app.db.findSomething()

You can see the full component definition code (with DB Connection and other Components) here https://github.com/sinizinairina/mono/blob/master/mono.coffee

This is the only place when you have to tell IoC what to do, after that all those components will be created and wired automatically and you don't have to see IoC specific code in your application anymore.

The IoC itself https://github.com/alexeypetrushin/miconjs

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4  
Although advertised as an DI , this seems much more like a service locator. – KyorCode Oct 9 '14 at 5:26
1  
Looks great, shame it's in coffescript only – Rafael P. Miranda Sep 12 '15 at 21:11

Have a look at dips (A simple yet powerful dependency injection and entity (file) management framework for Node.js)

https://github.com/devcrust/node-dips

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Google's di.js works on nodejs (+ browser) (+ ES6)

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I looked into this myself. I dislike introducing magic dependency utils libraries which provide mechanisms to hijack my module imports. Instead I came up with a "design guideline" for my team to rather explicitly state what dependencies can be mocked by introducing a factory function export within my modules.

I make extensive use of ES6 features for parameters and destructuring in order to avoid some boilerplate and provide a named dependency override mechanism.

Here is an example:

import foo from './utils/foo';
import bob from './utils/bob';

// We export a factory which accepts our dependencies.
export const factory = (dependencies = {}) => {
  const {
    // The 'bob' dependency.  We default to the standard 'bob' imp if not provided.
    $bob = bob, 
    // Instead of exposing the whole 'foo' api, we only provide a mechanism
    // with which to override the specific part of foo we care about.
    $doSomething = foo.doSomething // defaults to standard imp if none provided.
  } = dependencies;  

  return function bar() {
    return $bob($doSomething());
  }
}

// The default implementation, which would end up using default deps.
export default factory();

And here is an example of it's usage

import { factory } from './bar';

const underTest = factory({ $bob: () => 'BOB!' }); // only override bob!
const result = underTest();

Excuse the ES6 syntax for those unfamiliar with it.

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I know this thread is fairly old at this point, but I figured I'd chime in with my thoughts on this. The TL;DR is that due to the untyped, dynamic nature of JavaScript, you can actually do quite a lot without resorting to the dependency injection (DI) pattern or using a DI framework. However, as an application grows larger and more complex, DI can definitely help the maintainability of your code.

DI in C#

To understand why DI isn't as big of a need in JavaScript, it's helpful to look at a strongly typed language like C#. (Apologies to those who don't know C#, but it should be easy enough to follow.) Say we have an app that describes a car and its horn. You would define two classes:

class Horn
{
    public void Honk()
    {
        Console.WriteLine("beep!");
    }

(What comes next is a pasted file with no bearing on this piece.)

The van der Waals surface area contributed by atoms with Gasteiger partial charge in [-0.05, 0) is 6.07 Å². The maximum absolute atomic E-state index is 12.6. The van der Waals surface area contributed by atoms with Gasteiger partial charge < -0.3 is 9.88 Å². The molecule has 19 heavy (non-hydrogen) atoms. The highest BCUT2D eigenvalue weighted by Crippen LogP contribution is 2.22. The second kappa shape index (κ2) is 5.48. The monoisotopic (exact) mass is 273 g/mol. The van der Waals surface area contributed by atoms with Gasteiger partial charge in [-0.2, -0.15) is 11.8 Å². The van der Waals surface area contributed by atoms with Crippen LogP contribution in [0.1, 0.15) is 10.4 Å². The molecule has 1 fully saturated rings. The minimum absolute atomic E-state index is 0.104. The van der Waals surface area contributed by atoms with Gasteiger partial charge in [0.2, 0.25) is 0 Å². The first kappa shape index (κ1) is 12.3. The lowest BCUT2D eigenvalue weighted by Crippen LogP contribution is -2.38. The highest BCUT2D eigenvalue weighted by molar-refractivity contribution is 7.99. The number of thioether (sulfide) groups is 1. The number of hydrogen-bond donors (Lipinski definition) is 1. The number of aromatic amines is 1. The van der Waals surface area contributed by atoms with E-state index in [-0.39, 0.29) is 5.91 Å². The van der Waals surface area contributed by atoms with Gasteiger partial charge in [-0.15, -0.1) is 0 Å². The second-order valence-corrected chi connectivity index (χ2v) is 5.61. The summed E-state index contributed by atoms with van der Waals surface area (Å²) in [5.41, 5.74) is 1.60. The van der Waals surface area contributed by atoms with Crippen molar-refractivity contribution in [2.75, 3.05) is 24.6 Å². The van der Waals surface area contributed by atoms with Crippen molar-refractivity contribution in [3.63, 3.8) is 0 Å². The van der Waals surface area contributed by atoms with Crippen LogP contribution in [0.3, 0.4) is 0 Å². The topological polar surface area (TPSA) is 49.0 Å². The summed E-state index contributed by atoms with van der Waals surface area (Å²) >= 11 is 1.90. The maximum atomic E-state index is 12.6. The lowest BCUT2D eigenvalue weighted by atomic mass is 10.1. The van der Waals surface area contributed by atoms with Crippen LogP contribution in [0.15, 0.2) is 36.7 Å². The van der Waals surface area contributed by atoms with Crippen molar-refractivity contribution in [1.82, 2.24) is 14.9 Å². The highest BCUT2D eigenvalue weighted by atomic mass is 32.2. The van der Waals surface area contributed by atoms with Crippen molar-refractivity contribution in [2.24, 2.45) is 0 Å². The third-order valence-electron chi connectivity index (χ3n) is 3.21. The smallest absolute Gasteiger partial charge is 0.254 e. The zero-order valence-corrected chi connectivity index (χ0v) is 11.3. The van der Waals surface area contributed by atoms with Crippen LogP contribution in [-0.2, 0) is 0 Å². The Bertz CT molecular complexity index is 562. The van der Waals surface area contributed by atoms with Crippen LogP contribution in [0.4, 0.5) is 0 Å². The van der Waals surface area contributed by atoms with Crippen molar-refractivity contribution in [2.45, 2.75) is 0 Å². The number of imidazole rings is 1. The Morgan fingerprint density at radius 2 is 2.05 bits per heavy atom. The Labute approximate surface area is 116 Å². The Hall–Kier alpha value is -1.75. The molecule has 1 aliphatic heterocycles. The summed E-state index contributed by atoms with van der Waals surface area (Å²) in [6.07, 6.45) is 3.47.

}

class Car
{
    private Horn horn;

    public Car()
    {
        this.horn = new Horn();
    }

    public void HonkHorn()
    {
        this.horn.Honk();
    }
}

class Program
{
    static void Main()
    {
        var car = new Car();
        car.HonkHorn();
    }
}

There are few issues with writing the code this way.

  1. The Car class is tightly coupled to the particular implementation of the horn in the Horn class. If we want to change the type of horn used by the car, we have to modify the Car class even though its usage of the horn doesn't change. This also makes testing difficult because we can't test the Car class in isolation from its dependency, the Horn class.
  2. The Car class is responsible for the lifecycle of the Horn class. In a simple example like this it's not a big issue, but in real applications dependencies will have dependencies, which will have dependencies, etc. The Car class would need to be responsible for creating the entire tree of its dependencies. This is not only complicated and repetitive, but it violates the "single responsibility" of the class. It should focus on being a car, not creating instances.
  3. There is no way to reuse the same dependency instances. Again, this isn't important in this toy application, but consider a database connection. You would typically have a single instance that is shared across your application.

Now, let's refactor this to use a dependency injection pattern.

interface IHorn
{
    void Honk();
}

class Horn : IHorn
{
    public void Honk()
    {
        Console.WriteLine("beep!");
    }
}

class Car
{
    private IHorn horn;

    public Car(IHorn horn)
    {
        this.horn = horn;
    }

    public void HonkHorn()
    {
        this.horn.Honk();
    }
}

class Program
{
    static void Main()
    {
        var horn = new Horn();
        var car = new Car(horn);
        car.HonkHorn();
    }
}

We've done two key things here. First, we've introduced an interface that our Horn class implements. This lets us code the Car class to the interface instead of the particular implementation. Now the code could take anything that implements IHorn. Second, we've taken the horn instantiation out of Car and pass it in instead. This resolves the issues above and leaves it to the application's main function to manage the specific instances and their lifecycles.